There's a lot of pressure. Pressure to do well in classes, have lots of friends, go to lots of parties, get a great job, get into grad school, do impressive things over the summer, save the world with your extracurriculars. I'm embarassed to admit when I spend a weekend reading a book and catching up on classwork. I feel like a loser because I have a part-time job instead of being the president/treasurer/whatever or some high flying club. Everyone buys a suit during their freshman year.
I think the most important question to consider is "What will this college do for you?" Will it guarantee you your dream job? Help you meet your future spouse or the best friends of your life? Will it give you time to figure out who you are and delve deeply into a subject of personal interest? Will it teach you a useful skill that you can quickly apply to a career you want? A lot of students jump into elite 4 year schools, when perhaps they would rather have been accountants or dental hygienists. Think about your own priorities and what will make you happy. There is no one fit answer for everybody. Some students go to Harvard, hate it, have no idea what they want to do afterwards, and end up working at the University in admissions or the library while paying off 200K in loans. But if you make the wrong choice, don't despair. Students transfer all the time- a few of my friends transferred and they fit in fine and are very satisfied with their decisions. It's never too late to be happy!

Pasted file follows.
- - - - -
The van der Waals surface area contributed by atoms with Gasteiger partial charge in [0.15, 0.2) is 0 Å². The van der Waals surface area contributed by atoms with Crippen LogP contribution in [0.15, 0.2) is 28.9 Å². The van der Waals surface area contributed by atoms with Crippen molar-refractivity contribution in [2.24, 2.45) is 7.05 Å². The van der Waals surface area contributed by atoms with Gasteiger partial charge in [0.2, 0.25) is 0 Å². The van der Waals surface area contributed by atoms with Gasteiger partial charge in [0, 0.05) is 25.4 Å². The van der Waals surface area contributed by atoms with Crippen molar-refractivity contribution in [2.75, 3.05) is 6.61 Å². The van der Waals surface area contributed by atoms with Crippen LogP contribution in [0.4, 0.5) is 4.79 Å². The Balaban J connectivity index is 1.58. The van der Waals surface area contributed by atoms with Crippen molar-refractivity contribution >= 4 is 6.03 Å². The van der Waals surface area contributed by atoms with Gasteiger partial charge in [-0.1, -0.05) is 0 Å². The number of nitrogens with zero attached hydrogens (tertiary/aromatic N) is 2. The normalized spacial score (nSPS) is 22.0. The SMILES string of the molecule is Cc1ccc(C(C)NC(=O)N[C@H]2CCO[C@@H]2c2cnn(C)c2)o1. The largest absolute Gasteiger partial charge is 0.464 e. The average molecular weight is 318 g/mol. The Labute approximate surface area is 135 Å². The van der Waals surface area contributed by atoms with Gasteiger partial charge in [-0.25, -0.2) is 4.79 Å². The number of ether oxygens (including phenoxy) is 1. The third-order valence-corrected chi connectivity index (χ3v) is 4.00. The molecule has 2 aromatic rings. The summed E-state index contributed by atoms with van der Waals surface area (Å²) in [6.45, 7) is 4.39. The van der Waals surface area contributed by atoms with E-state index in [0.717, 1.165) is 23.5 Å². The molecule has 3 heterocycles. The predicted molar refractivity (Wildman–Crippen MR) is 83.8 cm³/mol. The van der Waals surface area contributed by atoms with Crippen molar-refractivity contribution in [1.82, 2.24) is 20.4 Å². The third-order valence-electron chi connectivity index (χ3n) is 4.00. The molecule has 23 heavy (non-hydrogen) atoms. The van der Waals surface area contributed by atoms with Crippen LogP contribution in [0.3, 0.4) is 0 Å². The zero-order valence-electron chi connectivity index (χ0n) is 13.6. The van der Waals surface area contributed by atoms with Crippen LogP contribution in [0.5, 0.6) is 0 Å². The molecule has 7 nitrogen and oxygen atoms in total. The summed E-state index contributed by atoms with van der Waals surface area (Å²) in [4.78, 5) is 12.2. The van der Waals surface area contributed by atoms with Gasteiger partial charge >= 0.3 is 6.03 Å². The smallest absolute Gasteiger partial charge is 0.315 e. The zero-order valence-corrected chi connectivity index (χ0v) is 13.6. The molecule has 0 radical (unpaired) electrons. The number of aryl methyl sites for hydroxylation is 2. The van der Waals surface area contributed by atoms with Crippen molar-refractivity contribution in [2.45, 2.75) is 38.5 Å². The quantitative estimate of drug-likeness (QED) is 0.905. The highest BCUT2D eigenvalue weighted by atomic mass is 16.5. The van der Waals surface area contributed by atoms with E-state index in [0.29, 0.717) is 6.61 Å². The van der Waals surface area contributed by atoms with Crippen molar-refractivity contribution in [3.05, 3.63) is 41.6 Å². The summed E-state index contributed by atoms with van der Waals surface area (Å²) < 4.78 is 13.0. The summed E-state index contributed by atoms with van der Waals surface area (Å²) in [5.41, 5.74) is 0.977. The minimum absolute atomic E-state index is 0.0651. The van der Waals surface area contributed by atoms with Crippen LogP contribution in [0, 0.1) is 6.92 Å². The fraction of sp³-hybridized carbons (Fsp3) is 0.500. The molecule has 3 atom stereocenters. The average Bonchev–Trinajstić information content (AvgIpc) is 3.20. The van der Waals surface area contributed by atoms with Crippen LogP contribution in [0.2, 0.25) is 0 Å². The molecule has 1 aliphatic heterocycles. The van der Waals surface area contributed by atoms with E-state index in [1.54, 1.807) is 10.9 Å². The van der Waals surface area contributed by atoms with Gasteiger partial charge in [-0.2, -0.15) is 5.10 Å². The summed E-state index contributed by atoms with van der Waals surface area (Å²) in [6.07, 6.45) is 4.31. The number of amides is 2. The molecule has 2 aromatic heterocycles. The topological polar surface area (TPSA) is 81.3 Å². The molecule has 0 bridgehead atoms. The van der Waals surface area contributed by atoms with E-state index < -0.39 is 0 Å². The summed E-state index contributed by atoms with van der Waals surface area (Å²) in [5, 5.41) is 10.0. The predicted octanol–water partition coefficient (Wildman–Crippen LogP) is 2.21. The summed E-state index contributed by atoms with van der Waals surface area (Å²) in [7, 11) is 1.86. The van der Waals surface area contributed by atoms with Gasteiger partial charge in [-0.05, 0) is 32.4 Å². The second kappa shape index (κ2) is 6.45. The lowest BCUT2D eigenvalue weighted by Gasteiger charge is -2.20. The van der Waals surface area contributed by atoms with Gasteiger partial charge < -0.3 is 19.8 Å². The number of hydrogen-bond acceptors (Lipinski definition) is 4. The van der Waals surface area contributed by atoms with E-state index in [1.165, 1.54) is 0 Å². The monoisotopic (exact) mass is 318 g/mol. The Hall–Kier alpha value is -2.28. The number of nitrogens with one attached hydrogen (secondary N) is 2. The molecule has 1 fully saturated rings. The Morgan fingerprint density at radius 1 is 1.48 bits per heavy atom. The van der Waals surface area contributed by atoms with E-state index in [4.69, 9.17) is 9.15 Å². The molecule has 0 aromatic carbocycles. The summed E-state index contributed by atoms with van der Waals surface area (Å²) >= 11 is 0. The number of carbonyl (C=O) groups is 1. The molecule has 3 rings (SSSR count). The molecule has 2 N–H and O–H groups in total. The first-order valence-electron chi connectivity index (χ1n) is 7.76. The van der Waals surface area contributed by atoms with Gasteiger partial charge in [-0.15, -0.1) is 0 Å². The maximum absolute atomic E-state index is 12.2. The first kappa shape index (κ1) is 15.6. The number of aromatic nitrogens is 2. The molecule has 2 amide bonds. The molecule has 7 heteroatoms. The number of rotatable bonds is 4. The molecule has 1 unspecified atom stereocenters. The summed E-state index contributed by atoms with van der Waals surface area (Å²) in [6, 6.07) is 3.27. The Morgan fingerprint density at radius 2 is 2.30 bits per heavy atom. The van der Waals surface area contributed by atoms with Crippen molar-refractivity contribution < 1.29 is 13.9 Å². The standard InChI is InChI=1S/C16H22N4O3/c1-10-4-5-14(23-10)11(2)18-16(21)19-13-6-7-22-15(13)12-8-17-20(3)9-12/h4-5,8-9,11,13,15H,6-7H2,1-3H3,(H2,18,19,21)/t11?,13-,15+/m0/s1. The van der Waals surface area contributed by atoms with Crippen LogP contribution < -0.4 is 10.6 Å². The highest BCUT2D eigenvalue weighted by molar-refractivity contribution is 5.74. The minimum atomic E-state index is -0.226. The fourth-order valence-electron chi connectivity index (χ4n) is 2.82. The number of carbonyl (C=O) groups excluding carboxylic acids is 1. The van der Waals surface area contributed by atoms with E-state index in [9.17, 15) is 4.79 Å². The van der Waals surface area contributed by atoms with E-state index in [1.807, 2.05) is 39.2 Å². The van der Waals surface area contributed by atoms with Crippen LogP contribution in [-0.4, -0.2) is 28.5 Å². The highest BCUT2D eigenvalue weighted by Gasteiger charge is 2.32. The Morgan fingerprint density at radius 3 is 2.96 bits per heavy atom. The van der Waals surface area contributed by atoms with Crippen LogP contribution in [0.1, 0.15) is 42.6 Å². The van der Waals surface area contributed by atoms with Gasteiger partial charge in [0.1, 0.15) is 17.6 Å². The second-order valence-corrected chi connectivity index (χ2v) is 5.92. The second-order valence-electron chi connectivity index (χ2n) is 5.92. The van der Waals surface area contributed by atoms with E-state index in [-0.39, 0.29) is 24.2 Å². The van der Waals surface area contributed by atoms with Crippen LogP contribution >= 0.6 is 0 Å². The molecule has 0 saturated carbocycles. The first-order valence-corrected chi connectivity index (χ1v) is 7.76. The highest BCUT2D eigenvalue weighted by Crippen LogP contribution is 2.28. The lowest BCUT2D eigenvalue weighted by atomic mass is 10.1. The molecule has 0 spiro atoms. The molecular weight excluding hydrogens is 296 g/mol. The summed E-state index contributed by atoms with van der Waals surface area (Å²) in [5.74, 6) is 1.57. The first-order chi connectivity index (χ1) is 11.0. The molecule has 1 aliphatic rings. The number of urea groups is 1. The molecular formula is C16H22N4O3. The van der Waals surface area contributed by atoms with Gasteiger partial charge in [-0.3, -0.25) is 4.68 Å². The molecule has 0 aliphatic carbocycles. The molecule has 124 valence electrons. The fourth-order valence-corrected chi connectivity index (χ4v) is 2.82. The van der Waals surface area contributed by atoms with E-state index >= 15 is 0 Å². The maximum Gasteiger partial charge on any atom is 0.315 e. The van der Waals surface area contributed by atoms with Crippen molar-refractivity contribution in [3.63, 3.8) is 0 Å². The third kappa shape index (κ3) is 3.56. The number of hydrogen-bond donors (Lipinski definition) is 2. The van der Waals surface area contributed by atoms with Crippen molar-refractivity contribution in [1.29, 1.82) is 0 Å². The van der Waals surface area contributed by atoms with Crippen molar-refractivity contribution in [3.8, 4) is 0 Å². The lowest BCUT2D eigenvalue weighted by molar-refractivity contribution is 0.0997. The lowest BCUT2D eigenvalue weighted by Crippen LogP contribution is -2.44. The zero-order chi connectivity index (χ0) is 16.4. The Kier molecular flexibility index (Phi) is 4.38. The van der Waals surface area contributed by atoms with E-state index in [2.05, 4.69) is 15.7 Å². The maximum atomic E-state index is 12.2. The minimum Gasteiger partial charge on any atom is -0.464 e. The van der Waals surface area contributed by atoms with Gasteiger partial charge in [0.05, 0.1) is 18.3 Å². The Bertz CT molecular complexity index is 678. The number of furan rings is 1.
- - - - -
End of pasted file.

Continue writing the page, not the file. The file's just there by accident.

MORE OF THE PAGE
In my opinion, the most important piece of advice for both parents and students during the stressful college search is this: ...
In my opinion, the most important piece of advice for both parents and students during the stressful college search is this: colleges are more alike than different. I go to any Ivy League college, but I can tell you that I have met people of equal intelligence and achievement that go to state or city colleges. The lesson that I have learned from these discoveries is that you get out of college what you put in. In other words, you may go to to Harvard or Yale, but if you don't take your studies seriously and you depend on the school's reputation rather than your own merit, your success will be limited at best. However, no matter what school you go to, if you put your all into your studies, you are bound to make the most of your college career, for all schools provide the essential building blocks that one needs to succeed (e.g. , qualified professors, a centered learning environment): some just have more money and resources. The key, though, is to realize that none of the trappings matter. What matters is the fact that you can obtain a great education anywhere, through your own efforts.
The fact that you can never have a moment's rest. Whenever you have free time, you think, "I could/should be doing some work," and you just feel so much anxiety. It's horrible.
I think the best thing is the people, i.e. other students. They share your plight and really help to keep you grounded. They are what keeps you sane at Harvard, really.